How Earnings Season Can Affect Your Wallet

Published on: Oct 14, 2021fb-roundtwitter-roundemail-round
Earnings Season Report CardDesign: ML Howell, Credit: iStock

Earnings season on Wall Street: like when you had to come clean about your grades and ask your parents to sign your report card, but for public companies. It’s when everyone from GM to Netflix and Tesla to big banks like JPMorgan Chase and Wells Fargo tells investors how much money they’ve made in the last quarter. And data suggests that, over the past 20 years, Q3 reports have been big market movers, as businesses get investors excited by sharing plans for the new year.

The deets that matter for your wallet: Some say earnings season could hint at what the stock market will do next. Some fan fave companies are called "bellwethers" or trendsetters. Like your fashionable friend who wore biker shorts first. A positive earnings report from a bellwether, like Microsoft or Apple, could signal smooth sailing for a certain industry. If bellwethers' earnings are disappointing, things could get bumpy.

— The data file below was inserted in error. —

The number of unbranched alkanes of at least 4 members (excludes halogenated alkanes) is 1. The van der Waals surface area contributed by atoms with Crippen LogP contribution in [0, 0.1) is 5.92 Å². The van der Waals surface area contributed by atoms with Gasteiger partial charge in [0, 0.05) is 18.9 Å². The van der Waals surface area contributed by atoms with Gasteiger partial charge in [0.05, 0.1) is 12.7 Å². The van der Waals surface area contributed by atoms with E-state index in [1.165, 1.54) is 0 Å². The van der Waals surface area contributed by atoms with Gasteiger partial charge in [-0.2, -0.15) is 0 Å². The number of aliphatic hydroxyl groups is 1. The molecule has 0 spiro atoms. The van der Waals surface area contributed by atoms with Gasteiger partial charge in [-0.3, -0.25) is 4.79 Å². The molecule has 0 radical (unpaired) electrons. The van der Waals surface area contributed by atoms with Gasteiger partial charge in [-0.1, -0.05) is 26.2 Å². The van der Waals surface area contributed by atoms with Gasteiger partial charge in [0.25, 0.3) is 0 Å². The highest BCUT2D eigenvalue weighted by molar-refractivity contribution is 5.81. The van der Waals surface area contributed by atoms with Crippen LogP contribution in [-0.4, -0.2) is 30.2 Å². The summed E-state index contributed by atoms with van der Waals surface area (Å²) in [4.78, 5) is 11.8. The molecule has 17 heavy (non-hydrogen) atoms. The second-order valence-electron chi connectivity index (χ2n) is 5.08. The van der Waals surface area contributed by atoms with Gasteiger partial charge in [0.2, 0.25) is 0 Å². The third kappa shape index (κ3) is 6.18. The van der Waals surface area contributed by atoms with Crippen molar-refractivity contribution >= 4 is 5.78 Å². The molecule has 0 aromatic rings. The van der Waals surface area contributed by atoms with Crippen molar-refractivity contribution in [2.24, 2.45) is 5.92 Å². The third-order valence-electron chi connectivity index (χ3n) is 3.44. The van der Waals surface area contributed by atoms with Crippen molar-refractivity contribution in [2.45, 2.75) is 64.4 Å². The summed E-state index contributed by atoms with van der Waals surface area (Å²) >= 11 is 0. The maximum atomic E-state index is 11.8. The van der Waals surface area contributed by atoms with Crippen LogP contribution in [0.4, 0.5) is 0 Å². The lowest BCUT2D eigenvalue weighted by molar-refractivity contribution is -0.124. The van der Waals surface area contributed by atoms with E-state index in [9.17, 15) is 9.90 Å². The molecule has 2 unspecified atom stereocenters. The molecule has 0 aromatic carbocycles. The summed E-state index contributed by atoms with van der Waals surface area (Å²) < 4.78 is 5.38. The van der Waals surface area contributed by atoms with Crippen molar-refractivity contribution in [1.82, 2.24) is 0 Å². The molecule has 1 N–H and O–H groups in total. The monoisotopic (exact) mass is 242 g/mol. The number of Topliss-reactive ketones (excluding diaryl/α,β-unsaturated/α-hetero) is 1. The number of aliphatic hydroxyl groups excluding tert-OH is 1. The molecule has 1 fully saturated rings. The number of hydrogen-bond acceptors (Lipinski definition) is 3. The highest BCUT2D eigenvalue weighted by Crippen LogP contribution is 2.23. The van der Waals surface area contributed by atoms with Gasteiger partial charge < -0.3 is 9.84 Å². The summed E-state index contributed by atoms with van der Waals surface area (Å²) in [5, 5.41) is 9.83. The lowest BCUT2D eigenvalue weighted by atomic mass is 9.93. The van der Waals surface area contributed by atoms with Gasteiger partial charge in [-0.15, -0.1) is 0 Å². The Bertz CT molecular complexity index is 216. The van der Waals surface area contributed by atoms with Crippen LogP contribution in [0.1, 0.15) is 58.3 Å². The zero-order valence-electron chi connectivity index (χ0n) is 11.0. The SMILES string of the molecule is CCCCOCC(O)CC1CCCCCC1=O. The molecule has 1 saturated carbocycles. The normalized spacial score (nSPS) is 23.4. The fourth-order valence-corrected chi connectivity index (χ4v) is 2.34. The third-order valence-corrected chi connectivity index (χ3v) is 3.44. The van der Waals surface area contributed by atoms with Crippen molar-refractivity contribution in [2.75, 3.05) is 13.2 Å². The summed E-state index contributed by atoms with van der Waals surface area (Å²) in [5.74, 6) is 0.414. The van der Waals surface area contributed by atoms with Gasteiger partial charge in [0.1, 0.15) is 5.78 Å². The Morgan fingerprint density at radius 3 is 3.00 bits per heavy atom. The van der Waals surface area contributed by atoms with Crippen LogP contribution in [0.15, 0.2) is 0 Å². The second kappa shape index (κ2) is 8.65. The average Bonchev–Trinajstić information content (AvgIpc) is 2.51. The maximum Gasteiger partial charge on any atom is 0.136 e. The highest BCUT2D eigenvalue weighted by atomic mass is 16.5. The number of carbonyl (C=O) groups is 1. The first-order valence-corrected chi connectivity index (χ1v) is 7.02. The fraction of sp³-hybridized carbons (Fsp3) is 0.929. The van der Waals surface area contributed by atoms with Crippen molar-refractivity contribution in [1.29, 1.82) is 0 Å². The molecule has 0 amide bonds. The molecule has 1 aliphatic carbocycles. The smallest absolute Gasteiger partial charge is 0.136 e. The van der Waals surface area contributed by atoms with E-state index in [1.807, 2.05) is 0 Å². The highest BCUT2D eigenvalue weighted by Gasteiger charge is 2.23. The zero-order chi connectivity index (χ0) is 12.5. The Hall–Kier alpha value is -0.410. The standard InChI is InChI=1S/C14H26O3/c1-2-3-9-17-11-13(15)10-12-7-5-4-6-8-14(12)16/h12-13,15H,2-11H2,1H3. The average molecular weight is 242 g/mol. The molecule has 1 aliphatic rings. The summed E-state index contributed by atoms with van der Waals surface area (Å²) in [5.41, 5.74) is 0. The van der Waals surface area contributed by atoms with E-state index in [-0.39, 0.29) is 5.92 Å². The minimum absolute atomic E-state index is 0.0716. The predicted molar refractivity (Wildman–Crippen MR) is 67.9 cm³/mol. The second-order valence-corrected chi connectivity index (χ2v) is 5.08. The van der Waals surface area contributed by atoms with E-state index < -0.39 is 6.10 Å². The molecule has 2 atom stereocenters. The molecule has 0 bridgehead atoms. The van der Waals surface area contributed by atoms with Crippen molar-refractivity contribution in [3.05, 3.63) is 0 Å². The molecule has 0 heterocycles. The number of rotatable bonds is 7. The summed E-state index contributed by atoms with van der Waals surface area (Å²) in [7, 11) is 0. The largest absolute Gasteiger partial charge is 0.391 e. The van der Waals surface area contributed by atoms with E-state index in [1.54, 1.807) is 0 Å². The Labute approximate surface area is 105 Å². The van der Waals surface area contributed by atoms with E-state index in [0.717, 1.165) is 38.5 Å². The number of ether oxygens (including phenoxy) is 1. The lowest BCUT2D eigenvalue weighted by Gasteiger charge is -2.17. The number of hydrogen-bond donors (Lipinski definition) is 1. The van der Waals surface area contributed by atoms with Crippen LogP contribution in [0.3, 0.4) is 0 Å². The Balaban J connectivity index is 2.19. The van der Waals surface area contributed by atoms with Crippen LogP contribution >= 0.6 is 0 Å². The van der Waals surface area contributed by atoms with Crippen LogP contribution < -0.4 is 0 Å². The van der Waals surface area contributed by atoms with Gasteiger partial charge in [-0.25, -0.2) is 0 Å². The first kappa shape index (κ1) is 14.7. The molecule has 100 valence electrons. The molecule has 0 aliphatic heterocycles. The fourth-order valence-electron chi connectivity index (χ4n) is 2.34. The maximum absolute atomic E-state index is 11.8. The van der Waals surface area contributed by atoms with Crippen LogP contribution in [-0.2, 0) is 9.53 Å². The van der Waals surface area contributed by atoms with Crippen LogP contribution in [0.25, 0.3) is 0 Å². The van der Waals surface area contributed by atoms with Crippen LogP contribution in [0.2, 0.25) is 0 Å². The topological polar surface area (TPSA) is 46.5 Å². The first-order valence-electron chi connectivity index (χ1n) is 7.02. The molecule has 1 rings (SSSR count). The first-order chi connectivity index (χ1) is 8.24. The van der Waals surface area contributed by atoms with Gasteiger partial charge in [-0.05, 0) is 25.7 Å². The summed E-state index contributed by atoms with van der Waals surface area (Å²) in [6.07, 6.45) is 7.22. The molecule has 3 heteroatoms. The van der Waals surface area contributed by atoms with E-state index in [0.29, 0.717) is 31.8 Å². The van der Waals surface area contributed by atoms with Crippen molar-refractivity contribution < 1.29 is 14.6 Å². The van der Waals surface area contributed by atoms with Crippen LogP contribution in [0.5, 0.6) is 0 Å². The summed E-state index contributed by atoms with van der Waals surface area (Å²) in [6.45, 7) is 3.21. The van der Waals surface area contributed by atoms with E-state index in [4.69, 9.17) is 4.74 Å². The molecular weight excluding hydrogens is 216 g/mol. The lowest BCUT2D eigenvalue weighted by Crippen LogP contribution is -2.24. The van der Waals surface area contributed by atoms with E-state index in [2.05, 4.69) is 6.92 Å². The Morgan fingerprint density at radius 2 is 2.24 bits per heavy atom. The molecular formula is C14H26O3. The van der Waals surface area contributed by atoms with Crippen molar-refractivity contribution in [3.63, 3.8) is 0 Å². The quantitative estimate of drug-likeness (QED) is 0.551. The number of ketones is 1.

Your move: Sometimes, the right money move is...not to make a move. But here's what to do if earnings season has you thinking about your own portfolio.

  • Hold steady. Take any market hints you think you get from earnings season with a grain of salt. No one actually knows what the market’s going to do next. Your investments could be heading up. Or they might go down instead. Remember that investing for big goals like retirement is a long game. Don’t let any short-term jumps freak you out.

  • Review your asset allocation. It's a good idea to look at your investment portfolio every once in a while to see if it matches your goals and risk tolerance. And to make sure you aren’t overinvested in any one stock or industry. Diversification is an important part of smart investing.

theSkimm: Earnings reports can move the market today and set the mood for what’s to come. It’s also a good reminder of why it’s important not to put all your (financial) eggs in one basket. If your investments are diversified with a mix of stocks across different sectors and even countries, your money should be protected from big market swings.

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Skimm'd by: Casey Bond, Ivana Pino, Stacy Rapacon, and Elyse Steinhaus